A note from InvestEd:
InvestEd is a startup, financial advising firm based in downtown Baltimore. We’re on a mission to bring smart money to everyone, and have removed the complexity around saving and investing money. InvestEd has no minimums or hidden fees, and we’re not tied to big banks. We believe in technology, and taking the long-view on investments. We really want to help ALL people achieve financial independence.
One night earlier this year, I sat down with a friend of mine, who was starting his own business. He’d done his homework on the business’ financials, and he’d done a pretty good job estimating cashflow vs. revenue vs. profit. But as we talked further, there was an element of starting a business that I could see he hadn’t thought much about: how it would affect his own personal financial situation. We talked a lot about this.
For the Startup Soiree community, I thought parts of this discussion would be really helpful, so here they are in a nutshell.
The Safety Net
In general, I tell the typical InvestEd client to carry a cushion/safety net of 3-6 months of expenses, for any unforeseen circumstances. But for new entrepreneurs starting their own business, it’s good practice to have at least 1 to 2 years of your expenses in savings before you make the leap. Even if you think your business will make money right away, starting a company comes with all kinds of surprises: unplanned renovation costs, delays in product launches, additional legal fees. You’ll want the financial flexibility to handle these up’s and down’s, and keep your current lifestyle as close to normal as possible. Believe me, you’ll be under enough stress as it is.
Shrink Your Expenses
Getting your expenses down to a minimum is key to making your safety net last longer. The rule of thumb is no more than 28% of your gross pay should go towards a home payment, and no more than 36% to home + recurring payments. Of course, if you don’t have any income because your business is just starting, all of your expenses must come out of savings or revenue from your new business.
So, plan accordingly. I won’t ever tell someone to change their lifestyle when starting a business, but what I will say is that all entrepreneurs need to be realistic and strategic–can you really handle all of your expenses while you get your business off the ground? Make sure your answer is a firm ‘yes’ when you get started.
Even if you’re going to be an army of one when you start out, always form either an LLC or corporation to ensure you keep your personal assets protected. The idea is to keep your personal money and holdings away from your business. One easy but essential step is to use business-only credit cards and bank accounts. In addition, spending on your business may be tax deductible, so separate your business expenses and keep good records for tax time and beyond.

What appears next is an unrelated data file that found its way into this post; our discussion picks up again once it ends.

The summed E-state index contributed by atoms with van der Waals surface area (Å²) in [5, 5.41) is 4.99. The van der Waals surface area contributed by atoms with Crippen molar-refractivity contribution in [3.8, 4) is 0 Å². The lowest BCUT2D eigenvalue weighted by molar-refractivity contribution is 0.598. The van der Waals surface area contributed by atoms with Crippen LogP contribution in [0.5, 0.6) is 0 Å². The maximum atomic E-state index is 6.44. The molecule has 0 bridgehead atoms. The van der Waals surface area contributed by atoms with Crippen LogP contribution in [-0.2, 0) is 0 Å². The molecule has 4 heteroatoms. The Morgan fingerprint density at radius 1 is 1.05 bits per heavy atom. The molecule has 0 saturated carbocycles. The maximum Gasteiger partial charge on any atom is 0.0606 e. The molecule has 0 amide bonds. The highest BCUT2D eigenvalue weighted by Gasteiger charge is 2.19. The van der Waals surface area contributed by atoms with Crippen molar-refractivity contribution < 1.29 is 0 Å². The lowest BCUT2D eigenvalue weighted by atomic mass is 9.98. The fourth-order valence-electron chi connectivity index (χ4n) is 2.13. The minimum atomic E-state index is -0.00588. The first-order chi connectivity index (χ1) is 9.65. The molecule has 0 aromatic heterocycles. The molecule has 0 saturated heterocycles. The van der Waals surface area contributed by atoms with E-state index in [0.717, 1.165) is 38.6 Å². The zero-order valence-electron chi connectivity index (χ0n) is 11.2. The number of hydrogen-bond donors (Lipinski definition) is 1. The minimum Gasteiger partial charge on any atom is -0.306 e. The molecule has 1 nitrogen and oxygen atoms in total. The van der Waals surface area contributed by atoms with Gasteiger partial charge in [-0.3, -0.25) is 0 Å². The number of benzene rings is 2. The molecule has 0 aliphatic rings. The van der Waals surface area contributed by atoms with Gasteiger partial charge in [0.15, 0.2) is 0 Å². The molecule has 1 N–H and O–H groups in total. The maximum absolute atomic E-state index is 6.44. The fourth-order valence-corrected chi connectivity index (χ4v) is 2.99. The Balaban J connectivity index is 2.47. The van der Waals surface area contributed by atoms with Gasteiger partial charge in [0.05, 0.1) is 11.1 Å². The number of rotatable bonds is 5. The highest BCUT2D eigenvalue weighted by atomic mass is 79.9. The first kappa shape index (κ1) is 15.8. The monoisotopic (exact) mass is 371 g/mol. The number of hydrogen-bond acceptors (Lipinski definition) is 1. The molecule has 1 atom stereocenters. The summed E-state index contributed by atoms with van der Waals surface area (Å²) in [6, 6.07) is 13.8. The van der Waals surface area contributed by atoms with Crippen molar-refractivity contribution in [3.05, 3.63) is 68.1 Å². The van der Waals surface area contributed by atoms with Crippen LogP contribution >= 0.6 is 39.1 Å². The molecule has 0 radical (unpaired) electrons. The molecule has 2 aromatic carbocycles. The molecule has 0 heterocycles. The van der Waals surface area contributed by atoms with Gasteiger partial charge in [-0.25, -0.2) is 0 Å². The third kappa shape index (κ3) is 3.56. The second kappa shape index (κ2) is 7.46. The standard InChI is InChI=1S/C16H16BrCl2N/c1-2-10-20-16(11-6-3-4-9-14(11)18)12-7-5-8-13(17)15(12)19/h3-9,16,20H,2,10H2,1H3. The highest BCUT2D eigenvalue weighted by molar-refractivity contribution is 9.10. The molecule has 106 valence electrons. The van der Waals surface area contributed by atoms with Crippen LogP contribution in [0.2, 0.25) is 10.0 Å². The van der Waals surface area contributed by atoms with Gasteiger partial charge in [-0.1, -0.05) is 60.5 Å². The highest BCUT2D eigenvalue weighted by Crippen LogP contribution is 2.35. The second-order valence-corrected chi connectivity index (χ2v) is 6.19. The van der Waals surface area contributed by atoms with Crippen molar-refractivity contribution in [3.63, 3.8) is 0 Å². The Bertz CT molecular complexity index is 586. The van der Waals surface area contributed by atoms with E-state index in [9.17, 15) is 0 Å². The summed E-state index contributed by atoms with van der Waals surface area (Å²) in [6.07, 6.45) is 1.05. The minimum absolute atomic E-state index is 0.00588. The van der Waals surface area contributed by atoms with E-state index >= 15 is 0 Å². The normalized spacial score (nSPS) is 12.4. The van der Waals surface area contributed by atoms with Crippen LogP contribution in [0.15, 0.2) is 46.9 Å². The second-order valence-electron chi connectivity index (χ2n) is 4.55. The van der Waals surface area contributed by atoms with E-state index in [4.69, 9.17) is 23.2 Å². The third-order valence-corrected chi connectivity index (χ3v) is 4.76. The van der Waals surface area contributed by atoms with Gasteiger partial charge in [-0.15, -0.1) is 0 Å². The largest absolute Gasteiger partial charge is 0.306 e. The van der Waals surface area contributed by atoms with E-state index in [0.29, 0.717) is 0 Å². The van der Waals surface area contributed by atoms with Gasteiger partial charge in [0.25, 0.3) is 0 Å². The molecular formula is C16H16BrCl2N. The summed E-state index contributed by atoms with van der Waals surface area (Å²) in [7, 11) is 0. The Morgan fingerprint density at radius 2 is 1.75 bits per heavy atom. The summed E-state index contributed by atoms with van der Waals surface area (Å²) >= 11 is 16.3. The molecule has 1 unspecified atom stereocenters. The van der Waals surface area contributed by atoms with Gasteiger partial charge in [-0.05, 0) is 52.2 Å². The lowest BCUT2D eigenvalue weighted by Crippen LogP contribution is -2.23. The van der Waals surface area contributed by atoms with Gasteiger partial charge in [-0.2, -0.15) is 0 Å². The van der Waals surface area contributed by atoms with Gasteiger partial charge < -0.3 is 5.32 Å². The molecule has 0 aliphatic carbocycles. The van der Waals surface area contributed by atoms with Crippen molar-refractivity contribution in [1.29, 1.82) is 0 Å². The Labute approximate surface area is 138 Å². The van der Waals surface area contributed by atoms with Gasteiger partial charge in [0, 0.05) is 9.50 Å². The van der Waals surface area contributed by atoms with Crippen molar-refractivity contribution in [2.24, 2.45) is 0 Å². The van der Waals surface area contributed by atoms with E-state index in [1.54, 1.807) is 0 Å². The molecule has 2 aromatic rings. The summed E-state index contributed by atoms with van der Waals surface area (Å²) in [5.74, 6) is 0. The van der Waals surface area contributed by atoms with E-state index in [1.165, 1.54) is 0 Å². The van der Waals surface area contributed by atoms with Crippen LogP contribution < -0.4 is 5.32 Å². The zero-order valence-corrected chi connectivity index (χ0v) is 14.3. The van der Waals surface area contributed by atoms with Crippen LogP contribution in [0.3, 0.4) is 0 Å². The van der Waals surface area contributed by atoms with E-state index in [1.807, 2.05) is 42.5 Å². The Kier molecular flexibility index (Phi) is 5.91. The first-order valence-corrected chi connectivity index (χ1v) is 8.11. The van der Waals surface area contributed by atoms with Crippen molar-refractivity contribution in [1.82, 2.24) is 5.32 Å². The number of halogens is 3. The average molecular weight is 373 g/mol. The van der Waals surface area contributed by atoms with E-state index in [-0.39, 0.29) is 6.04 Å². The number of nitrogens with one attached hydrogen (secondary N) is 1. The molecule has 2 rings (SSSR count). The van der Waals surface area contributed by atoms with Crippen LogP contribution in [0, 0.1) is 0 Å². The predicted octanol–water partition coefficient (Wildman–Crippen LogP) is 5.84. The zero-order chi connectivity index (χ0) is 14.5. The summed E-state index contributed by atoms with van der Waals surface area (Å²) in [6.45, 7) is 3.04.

Many founders that I talk to, don’t consider the effect that major life changes will have on their business. Getting married, having children, taking care of other loved ones–all of these things can affect an entrepreneur’s mind, as well as his/her financials.
Make sure you understand the ramifications of these big life events, and as much as you can, plan for them in advance. If you’re in a relationship, you should talk about the financials of your venture and what impact it will have on the two of you. Believe me, there is nothing worse than having to decide between the wedding of your dreams and keeping the lights on at your new office. This is why the savings guidelines I mentioned earlier are so important.
For Those About To Rock
Building a business is an amazing journey. It can reward you in ways that you never dreamed. Most people these days think of startups as high-flying tech companies with billion dollar valuations. Some of those are out there, for sure–but I think it’s good to remember that most of the businesses around us that we use every day, started as someone’s idea or dream. Their owners saw a need, hatched an idea, pulled together resources, toughed it out, and made something real and valuable. I salute everyone who is inspired, gutsy, and resourceful enough to go strike out on their own. It’s a trip almost always worth taking. I wish you the best on it.